As the name of her new sophomore album suggests, Rita Ora is rising to the top as a stronger and wiser version of herself.
Six years after the release of her debut album, Ora, and settling her legal battle with JAY-Z’s record label Roc Nation, the 28-year-old singer is pleased to have “a sense of freedom” with her first North American release, Phoenix.
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“I think what’s really cool is that we’re at a time now where you can express your artistry in whichever way you want, and I think that’s really exciting for it being my first label release and having a sense of freedom and feeling like there’s not really any wrong that can come out such a creative thing,” Ora tells PEOPLE about making her comeback amid her switch to Atlantic Records.
“I worked really hard on this record in London with a small group of people, so it feels really close to my story and my journey,” she continues. “I feel like it’s a new time, which is why I called it Phoenix — it’s really liberating.”
Though music wasn’t at the forefront of her mind during her short hiatus, Ora explored her creativity through different channels. She says she returned to music, her true passion, once the time felt right.
“During those years I was doing a lot of other things,” she says. “I was designing clothes and on TV shows and things, and it just didn’t feel like it was the right time to have a solid body of work that I could represent fully.”
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“This year I really just had the chance to focus solely on music and figure out how I want my music to come out,” she adds. “I was really lucky having experienced that side of not having pressure until this year, so I feel like it was a good learning period for me.”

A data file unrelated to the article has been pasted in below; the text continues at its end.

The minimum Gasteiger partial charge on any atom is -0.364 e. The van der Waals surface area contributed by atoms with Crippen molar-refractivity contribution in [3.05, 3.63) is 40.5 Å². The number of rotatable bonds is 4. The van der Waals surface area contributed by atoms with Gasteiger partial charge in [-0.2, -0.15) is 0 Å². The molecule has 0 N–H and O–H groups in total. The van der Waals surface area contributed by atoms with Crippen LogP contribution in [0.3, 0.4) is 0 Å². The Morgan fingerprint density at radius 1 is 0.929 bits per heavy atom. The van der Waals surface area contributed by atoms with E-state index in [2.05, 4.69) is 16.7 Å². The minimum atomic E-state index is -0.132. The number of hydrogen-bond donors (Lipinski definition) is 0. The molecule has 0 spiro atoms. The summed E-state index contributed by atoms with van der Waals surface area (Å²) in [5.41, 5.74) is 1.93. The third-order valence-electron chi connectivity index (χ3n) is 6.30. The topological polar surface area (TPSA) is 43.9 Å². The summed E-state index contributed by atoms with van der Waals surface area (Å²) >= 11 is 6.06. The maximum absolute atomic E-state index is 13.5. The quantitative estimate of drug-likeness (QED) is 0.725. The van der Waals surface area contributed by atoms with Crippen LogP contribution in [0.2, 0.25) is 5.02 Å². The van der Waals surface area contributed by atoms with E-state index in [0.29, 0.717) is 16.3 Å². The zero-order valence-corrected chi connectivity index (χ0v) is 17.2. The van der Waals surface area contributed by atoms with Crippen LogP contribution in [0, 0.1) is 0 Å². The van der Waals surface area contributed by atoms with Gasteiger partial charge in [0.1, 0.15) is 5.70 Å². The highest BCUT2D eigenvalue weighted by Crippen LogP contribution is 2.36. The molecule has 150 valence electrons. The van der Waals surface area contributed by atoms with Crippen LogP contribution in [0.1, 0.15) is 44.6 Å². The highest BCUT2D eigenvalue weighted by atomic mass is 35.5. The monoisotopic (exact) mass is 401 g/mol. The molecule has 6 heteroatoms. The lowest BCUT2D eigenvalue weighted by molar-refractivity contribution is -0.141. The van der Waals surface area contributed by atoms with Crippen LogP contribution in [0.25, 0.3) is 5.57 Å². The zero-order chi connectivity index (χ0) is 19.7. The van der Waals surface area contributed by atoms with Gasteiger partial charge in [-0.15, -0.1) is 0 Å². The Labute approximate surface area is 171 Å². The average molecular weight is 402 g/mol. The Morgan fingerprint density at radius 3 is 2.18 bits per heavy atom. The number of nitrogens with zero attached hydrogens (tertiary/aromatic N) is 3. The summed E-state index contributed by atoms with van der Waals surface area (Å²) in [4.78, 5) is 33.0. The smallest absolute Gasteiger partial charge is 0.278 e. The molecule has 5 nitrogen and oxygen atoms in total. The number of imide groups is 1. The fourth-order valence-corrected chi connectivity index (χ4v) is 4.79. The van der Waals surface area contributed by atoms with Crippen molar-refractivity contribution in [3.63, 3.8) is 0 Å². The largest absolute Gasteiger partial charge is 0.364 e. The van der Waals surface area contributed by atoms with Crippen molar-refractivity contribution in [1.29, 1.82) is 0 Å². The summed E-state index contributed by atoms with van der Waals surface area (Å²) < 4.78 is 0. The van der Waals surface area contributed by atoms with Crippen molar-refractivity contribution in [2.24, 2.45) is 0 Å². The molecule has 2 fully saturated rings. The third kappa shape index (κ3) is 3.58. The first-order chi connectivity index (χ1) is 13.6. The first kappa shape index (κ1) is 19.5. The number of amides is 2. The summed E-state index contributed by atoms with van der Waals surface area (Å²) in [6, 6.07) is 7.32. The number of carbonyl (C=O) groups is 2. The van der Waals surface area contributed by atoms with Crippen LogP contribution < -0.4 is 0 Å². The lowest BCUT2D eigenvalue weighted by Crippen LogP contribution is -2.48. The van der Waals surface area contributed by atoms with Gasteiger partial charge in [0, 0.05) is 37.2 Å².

While both albums share a common theme of independence, Ora describes Phoenix as the work of a wiser artist.
“I think I’m a little bit older now and looking at things differently and starting to really gain my confidence just as an overall creative,” she says about Phoenix, which is inspired by “having a new lease of life.”
“I’ve built a really strong foundation in myself to portray a lot of vulnerability and a sense of truth, which is what I felt like pop music really needs right now – just that sense of authenticity and truth.”
Never one to underestimate a powerful truth-infused track, Ora focused only “on the good vibes” in her sexually-charged pop hit “Girls,” featuring Cardi B, Bebe Rehxa and Charli XCX, in which she opened up about being bisexual for the first time.
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“The great thing about music is that you can express what message you want to put across without feeling guilty for it; it’s your control and it comes out of your body,” she says. “I look at things really physically at all times, and I visualize everything, so it’s one of those moments where I felt like I’ve never spoken about something like girls before — I’ve never had a public conversation about it — and I just felt like putting it out in music was the most sincere way of doing it.”
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“The LGBTQ community has been the biggest support system and I don’t think I’d be here today if it wasn’t for them, so I felt like it was very important for my fans to know the truth and the story behind me,” she adds.
From Frank Ocean to Katy Perry and Demi Lovato, artist across the musical spectrum are using their platform to celebrate their sexuality and candidly open up about their personal lives. It’s a phenomenon that Ora admires.
“I think that’s the first step — not being afraid to speak of things that people usually speak about — and I think it’s great to be in that place, especially right now in the world that we live in.”